Major construction projects often involve making improvements or alterations to public property, such as installing sewers, access roads, sidewalks, utilities, and so on. When this is the case, federal, state, or local authorities can require the contractor to purchase a site improvement bond to ensure the work is done. This bonding requirement protects the government and taxpayer funds if the contractor fails to complete such improvements in accordance with legal and contractual obligations.

General Purpose of Contractor/Construction Bonds

Major construction projects are complicated undertakings, with a lot of “moving parts,” tight budgets and schedules, and numerous opportunities for error. Project owners and investors have a lot of money at stake and need some financial protection against monetary losses caused by a contractor’s failure to live up to contractual and legal obligations. A surety bond provides that protection by indemnifying project owners against liability for such losses and holding contractors responsible for them.

How Contractor/Construction Bonds Work

A surety bond creates a contractual relationship between 3 parties:

  • the project owner requiring the bond (the bond’s obligee),
  • the contractor required to purchase the bond (the bond’s principal), and
  • the company guaranteeing the payment of claims (the surety).

The terms of the surety bond agreement spell out the conditions the principal must meet to avoid claims against the bond. 

The obligee establishes the required bond amount, also known as the bond’s “penal sum.” This is the maximum amount that will be paid out on claims and is proportional to the total value of the construction contract. The surety investigates each claim filed against the bond and determines whether it is legitimate. In many cases, the surety will try to negotiate a settlement, but when that is not possible, the claim must be paid.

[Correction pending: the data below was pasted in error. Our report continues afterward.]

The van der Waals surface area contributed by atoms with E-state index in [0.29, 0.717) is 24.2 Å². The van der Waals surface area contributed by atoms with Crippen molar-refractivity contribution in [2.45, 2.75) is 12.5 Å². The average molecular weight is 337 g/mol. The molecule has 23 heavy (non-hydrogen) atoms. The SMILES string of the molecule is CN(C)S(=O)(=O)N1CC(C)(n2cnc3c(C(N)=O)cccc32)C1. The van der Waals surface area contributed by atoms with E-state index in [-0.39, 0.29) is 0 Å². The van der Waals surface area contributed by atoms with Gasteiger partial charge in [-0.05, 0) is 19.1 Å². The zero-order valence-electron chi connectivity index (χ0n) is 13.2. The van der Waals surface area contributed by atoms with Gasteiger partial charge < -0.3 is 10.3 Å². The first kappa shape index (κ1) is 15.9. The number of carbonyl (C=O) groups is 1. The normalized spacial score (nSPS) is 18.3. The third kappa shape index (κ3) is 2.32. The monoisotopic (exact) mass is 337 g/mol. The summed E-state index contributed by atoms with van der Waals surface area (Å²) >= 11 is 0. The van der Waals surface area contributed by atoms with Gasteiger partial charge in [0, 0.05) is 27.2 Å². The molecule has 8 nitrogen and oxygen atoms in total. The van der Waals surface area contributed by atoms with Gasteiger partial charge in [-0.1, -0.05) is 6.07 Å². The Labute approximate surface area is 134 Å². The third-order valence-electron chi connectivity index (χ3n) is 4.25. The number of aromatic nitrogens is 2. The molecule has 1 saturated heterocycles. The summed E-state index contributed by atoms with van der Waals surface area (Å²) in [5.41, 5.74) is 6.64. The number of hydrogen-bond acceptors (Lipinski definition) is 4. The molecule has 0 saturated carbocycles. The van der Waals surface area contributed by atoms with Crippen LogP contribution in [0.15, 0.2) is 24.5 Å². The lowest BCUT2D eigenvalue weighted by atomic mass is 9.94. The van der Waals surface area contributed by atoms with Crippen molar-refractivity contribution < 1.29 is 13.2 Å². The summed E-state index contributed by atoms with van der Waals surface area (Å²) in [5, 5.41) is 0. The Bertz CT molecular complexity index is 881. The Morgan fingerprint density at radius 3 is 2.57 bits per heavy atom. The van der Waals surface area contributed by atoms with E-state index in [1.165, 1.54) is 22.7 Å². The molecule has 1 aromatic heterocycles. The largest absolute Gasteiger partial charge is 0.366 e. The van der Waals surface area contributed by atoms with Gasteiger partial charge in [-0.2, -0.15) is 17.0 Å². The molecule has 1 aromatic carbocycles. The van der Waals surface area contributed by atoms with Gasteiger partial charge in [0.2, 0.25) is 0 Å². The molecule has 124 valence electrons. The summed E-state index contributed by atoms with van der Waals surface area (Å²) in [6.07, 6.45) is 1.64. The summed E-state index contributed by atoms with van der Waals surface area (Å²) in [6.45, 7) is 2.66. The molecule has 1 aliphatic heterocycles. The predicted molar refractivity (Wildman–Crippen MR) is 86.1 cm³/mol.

Paying a claim against a surety bond is not quite as straightforward as it might seem. The principal is legally obligated to pay all valid claims. However, the surety has guaranteed the payment will be made. Therefore, it’s common practice for the surety to pay a claim initially, on the principal’s behalf. That initial payment does not eliminate the principal’s legal obligation. But now the principal must repay the surety because the claimant has already received payment, and the principal must reimburse the surety for having paid the claim on the principal’s behalf. It’s an arrangement whereby insurers prompt payment of a valid claim while giving the surety some time to gather the funds necessary to cover the claim amount. 

Like the obligee, the surety is indemnified against any legal responsibility for any financial losses caused by the principal’s default or unlawful or unethical business practices. Consequently, the surety has the right to take legal action against a principal who fails to provide reimbursement for the claim amount. 

How Much Do Construction Surety Bonds Cost?

In providing a contractor with a bond, the surety agrees to extend credit to the contractor by paying claims on the contractor’s behalf should the need to do so arise. Even though the surety conducts an underwriting assessment of each bond applicant’s credit history, financial statements, and industry experience, there is always a risk of not being reimbursed for paying a claim. The surety’s main concern in setting a premium rate for the bond is the extent of that risk.

A bond applicant with a high personal credit score typically will be assigned a low premium rate, because the risk is most likely low. Conversely, a low personal credit score suggests a higher level of risk for the surety, which warrants a higher premium rate.